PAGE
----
Study Challenges Theory of How Humans Acquired Language
A gene implicated in affecting speech and language, FOXP2, is held up as a “textbook” example of positive selection on a human-specific trait. But in a paper in the journal Cell on Aug. 2, researchers challenge this finding. Their analysis of genetic data from a diverse sample of modern people and Neanderthals saw no evidence for recent, human-specific selection of FOXP2 and revises the history of how we think humans acquired language.
A paper published in 2002 claimed there was a selective sweep relatively recently in human evolutionary history that could largely account for our linguistic abilities and even help explain how modern humans were able to flourish so rapidly in Africa within the last 50-100,000 years, said senior author Brenna Henn, a population geneticist at Stony Brook University and UC Davis. Henn was immediately interested in the dating of these mutations and the selective sweep. She wanted to re-analyze FOXP2 with larger and more diverse data sets, especially in more African populations.
More genetic information available now
Henn says that when the original 2002 work was done, the researchers did not have access to the modern sequencing technology that now provides data on whole genomes, so they only analyzed a small fraction of the FOXP2 gene in about 20 individuals, mostly of Eurasian descent.
“We wanted to test whether their hypothesis stood up against a larger, more diverse data set that more explicitly controlled for human demography,” she said.
FOXP2 is highly expressed during brain development and regulates some muscle movements aiding in language production. When the gene isn’t expressed, it causes a condition called specific language impairment in which people may perform normally on cognitive tests but cannot produce spoken language. FOXP2 has also been shown to regulate language-like behaviors in mice and songbirds.
“In the past five years, several archaic hominin genomes have been sequenced, and FOXP2 was among the first genes examined because it was so important and supposedly human-specific,” said first author Elizabeth Atkinson of Stony Brook University and the Broad Institute of Harvard and MIT. “But this new data threw a wrench in the 2002 paper’s timeline, and it turns out that the FOXP2 mutations we thought to be human-specific, aren’t.”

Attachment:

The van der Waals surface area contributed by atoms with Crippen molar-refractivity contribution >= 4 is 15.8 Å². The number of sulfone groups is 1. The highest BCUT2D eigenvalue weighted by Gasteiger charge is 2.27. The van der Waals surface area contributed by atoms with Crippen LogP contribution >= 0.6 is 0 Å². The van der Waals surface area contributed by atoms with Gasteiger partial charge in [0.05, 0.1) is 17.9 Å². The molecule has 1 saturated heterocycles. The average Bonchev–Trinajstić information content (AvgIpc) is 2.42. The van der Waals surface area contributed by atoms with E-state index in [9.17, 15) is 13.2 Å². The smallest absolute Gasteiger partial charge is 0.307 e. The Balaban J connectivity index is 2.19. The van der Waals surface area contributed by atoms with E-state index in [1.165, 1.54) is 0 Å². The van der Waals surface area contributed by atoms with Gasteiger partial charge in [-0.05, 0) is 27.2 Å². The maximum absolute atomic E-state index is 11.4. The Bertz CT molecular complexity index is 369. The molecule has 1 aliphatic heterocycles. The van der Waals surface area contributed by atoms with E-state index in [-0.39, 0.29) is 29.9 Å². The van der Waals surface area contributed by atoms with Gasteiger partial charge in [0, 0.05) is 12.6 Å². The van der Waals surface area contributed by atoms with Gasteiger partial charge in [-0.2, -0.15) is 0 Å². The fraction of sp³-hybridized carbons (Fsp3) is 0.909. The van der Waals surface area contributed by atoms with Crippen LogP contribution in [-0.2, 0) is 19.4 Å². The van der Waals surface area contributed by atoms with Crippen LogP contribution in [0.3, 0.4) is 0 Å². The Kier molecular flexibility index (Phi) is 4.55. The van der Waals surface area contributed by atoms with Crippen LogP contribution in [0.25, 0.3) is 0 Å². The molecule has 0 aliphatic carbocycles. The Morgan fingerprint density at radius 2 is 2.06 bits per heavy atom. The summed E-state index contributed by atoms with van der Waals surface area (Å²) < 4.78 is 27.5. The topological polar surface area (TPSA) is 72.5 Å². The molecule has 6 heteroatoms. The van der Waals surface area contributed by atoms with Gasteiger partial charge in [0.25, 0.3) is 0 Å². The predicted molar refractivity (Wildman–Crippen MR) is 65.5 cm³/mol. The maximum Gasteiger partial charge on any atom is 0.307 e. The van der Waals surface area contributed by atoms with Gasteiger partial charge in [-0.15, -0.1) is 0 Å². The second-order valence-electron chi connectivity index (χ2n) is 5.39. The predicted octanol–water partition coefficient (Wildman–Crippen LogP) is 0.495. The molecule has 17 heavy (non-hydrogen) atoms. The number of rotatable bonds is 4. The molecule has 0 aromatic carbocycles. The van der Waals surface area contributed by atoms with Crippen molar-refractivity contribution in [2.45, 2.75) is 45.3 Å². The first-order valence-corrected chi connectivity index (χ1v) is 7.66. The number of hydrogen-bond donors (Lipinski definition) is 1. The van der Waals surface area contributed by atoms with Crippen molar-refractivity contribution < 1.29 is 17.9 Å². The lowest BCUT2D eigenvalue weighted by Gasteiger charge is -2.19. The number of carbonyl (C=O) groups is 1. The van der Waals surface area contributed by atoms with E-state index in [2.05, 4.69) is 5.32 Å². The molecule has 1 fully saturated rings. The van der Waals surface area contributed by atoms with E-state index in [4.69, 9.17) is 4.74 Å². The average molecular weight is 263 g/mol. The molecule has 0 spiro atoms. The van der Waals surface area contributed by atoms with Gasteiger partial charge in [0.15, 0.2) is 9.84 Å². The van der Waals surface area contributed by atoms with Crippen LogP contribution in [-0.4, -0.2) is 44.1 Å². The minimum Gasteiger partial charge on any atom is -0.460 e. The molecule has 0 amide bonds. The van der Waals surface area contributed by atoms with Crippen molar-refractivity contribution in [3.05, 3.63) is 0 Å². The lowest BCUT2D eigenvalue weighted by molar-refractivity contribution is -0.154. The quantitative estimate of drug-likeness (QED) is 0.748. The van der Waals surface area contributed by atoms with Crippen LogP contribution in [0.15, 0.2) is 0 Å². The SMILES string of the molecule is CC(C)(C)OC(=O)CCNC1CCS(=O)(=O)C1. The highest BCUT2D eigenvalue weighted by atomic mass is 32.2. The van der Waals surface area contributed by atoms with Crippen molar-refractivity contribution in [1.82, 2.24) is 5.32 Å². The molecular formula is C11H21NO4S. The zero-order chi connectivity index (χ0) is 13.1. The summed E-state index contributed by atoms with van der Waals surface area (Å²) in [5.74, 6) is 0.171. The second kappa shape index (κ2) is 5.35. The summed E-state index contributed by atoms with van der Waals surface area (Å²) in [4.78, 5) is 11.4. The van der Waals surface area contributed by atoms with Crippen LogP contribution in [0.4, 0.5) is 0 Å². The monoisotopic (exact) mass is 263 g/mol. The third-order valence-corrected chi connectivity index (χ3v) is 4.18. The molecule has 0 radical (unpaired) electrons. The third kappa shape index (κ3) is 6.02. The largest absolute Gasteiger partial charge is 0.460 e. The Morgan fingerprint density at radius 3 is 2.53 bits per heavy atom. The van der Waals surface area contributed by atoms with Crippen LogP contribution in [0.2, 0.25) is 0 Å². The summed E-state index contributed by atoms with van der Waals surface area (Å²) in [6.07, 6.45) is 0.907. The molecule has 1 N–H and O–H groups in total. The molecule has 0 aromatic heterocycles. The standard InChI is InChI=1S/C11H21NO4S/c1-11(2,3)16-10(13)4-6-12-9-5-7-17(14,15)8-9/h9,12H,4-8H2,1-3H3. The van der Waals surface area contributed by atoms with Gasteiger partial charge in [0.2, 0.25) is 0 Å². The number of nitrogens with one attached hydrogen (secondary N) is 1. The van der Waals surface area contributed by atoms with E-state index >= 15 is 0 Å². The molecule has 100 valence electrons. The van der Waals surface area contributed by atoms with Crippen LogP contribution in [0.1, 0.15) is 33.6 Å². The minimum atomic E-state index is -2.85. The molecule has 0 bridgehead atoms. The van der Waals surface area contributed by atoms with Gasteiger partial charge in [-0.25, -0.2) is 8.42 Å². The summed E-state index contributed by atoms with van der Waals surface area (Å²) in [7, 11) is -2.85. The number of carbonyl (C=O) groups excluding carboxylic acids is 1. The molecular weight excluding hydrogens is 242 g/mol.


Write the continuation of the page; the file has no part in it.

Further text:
Atkinson and her colleagues assembled mostly publicly available data from diverse human genomes – both modern and archaic – and analyzed the entire FOXP2 gene while comparing it to the surrounding genetic information to better understand the context for its evolution. Despite attempting a series of different statistical tests, they were unable to replicate this idea that there was any positive selection occurring for FOXP2.
The researchers hope that this paper will serve as a template for other population geneticists to conduct similar projects on human evolutionary history in the future.
“We’re interested in figuring out, on a genetic level, what makes us human,” Henn said. “This paper shows how important it is to use a diverse set of humans in studying the evolution of all of us as a species. There’s a severe Eurocentric bias in a lot of medical and other scientific studies, but we’ve found a scientific impetus for emphasizing diversity and inclusivity in data collection because it clearly yields more accurate results.”
This article has been republished from materials provided by UC Davis. Note: material may have been edited for length and content. For further information, please contact the cited source.
Reference: Atkinson, E. G., Audesse, A. J., Palacios, J. A., Bobo, D. M., Webb, A. E., Ramachandran, S., & Henn, B. M. (2018). No Evidence for Recent Selection at FOXP2 among Diverse Human Populations. Cell, 0(0). https://doi.org/10.1016/j.cell.2018.06.048
Previous work by the International Multiple Sclerosis Genetics Consortium (IMSGC) has identified 233 genetic risk variants. However, these only account for about 20% of overall disease risk, with the remaining genetic culprits proving elusive. A new study has tracked down four of these hard-to-find genes.READ MORE